Animal collisions, also called roadkill, are a major risk in driving. A head-on collision with a large animal such as moose or cattle is certain to cause human injuries and vehicle damage. And in any case, animal collisions threaten wildlife and livestock. Drivers are in most countries obliged to stop and call relevant authorities (typically the police) for instance to kill and dispose of injured animals.
- Times when many large animals are on the move:
- Sunrise and sunset; also has a blinding effect on drivers and animals
- Rainfall; also impairs sight and braking
- Mating and hunting seasons; seasonal moves between regions
- When the young are starting an independent life
- Full moon and/or heavy snowfall (elk/moose in particular)
- Cold weather; makes animals look for food near human settlements, winter driving also poses other risks
- Plowed roads; which make animals prefer the road for movement, and to eat salt from the ground
- Places where large animals tend to be on the move
- Bodies of water
- Bridges; animals might use bridges for convenience, and might lose orientation on them
- The edge of forests
- The edge of wildlife fences
- Farms; not only pets and livestock, but also wild animals intruding into crops
- Livestock in pastures
- Other warning signs
- Farmworkers or farming vehicles might lead livestock behind them
- When you see one animal, others are probably nearby
- Livestock enclosures, or facilities like stables may indicate the potential animals in the vicinity.
Keep a keen eye on the forest edge. Often the animals stay there for some time before entering the road, hard to notice for an untrained eye.
Use headlights and seatbelts. Be well-rested behind the wheel. Adapt speed to daylight and rainfall.
Using whistles attached to your vehicle to make a high-pitched noise, or playing your radio very loudly, can help to alert wildlife of your approach on the road in rural high-risk areas. The effect has not been proven, though.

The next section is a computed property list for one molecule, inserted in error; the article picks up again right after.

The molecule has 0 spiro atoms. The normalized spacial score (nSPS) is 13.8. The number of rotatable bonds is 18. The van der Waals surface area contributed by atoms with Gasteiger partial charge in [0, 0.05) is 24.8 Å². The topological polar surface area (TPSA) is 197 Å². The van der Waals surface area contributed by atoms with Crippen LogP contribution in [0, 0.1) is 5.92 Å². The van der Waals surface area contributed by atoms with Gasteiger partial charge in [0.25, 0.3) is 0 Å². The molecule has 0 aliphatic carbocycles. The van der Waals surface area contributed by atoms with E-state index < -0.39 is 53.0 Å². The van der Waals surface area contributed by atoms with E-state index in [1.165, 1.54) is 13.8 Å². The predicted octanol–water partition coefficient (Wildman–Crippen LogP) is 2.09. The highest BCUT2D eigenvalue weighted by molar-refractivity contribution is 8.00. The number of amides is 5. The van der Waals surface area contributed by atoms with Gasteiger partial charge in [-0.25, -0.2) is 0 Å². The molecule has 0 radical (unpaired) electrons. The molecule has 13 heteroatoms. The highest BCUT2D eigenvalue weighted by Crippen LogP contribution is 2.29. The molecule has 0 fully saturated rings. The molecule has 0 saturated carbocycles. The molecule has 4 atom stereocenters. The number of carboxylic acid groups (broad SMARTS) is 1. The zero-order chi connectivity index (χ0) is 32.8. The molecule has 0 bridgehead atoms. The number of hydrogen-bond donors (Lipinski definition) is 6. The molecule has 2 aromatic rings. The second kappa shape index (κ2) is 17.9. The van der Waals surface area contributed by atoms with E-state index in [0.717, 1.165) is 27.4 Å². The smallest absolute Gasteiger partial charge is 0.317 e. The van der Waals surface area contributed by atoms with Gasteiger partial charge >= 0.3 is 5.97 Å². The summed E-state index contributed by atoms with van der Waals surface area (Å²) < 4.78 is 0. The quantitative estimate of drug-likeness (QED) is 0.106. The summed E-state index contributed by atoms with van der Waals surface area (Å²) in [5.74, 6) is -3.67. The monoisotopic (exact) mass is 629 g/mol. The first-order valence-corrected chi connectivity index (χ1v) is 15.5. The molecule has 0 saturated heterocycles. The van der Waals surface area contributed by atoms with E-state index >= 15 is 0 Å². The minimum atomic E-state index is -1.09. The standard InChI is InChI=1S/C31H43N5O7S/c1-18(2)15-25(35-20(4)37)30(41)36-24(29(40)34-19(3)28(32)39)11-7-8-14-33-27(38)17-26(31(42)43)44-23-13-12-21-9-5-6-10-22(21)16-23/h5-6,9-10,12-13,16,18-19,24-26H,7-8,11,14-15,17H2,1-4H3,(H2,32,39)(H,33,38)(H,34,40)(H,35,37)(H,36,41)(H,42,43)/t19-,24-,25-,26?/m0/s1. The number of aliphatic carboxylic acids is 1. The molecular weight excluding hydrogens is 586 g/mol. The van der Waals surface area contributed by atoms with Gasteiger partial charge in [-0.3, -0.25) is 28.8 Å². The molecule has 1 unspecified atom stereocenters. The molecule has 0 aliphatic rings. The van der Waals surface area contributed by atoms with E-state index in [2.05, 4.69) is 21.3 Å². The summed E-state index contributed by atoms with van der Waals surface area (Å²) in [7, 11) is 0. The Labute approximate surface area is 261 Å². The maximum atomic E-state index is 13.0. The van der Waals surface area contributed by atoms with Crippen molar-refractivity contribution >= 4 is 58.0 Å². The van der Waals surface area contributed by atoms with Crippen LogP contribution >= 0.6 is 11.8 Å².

Travellers might be tempted to steal warning signs as souvenirs, especially for animals they perceive as exotic. This is not only illegal; it also increases the risk for animal collisions. In some places equivalent boards can be purchased instead, perhaps made into tables or in more convenient sizes.
Many birds are able to avoid cars coming in 80 km/h (50 mph), but not those driving 90 km/h (56 mph). One more reason to avoid speeding. There are often insects here, luring small birds into the danger. Other birds (and mammals) may come for the carcasses from earlier collisions. If safe to do, you might want to move such carcasses off the road.
If you are forced to hit an animal, the rear end of deer and many other large animals is less heavy than its front. Trying to steer behind the animal also gives it a chance to run away forwards – something it will probably try also if you steer in front of it.
Do not relax having avoided the animal you saw: it probably has company. Do not rely on the animals behaving rationally; drive slow until securely past all of the herd.
After the accident
In some jurisdictions, you are supposed to report collisions with working animals, livestock, or wildlife amongst others, so check this beforehand if needed. You might be asked to mark the place (with a red flag or similar) so that hunters can find a wounded animal. GPS coordinates or a trip meter distance to a known place can help locating the site. For small animals you might want to end the suffering yourself. Do not try to kill an animal unless you know how, and do not search for an animal that run away (it will try to flee and suffer more).
For domestic animals, the decision about whether to try to save its life should in most cases be left to a veterinarian. A wounded animal will in most cases be very scared and will probably not appreciate attempts to comfort it; a dog may bite.
Some animals are very dangerous when wounded. Bears are often cited for this, but a boar is probably the worst: it may hide in the vegetation and charge with its tusks when you are in reach, inflicting critical damage. Even if armed you are no match at short distance. Stay in the car. The marking can be placed 100 m from the collision site, remember to tell you did it that way.
Australia has many marsupials (mammals with pouches, such as kangaroos, koalas and wombats) on country roads, and often get involved in collisions. A dead animal may still have a 'joey' (baby marsupial) alive in its pouch. It is worth checking if safe for you to do so.
Collisions with elk and deer are relatively common in Finland and Scandinavia. You are required to report collisions with big game (to the police or 112), even if the animal is not obviously hurt. You should mark the place, so that hunters with dogs can take care of it.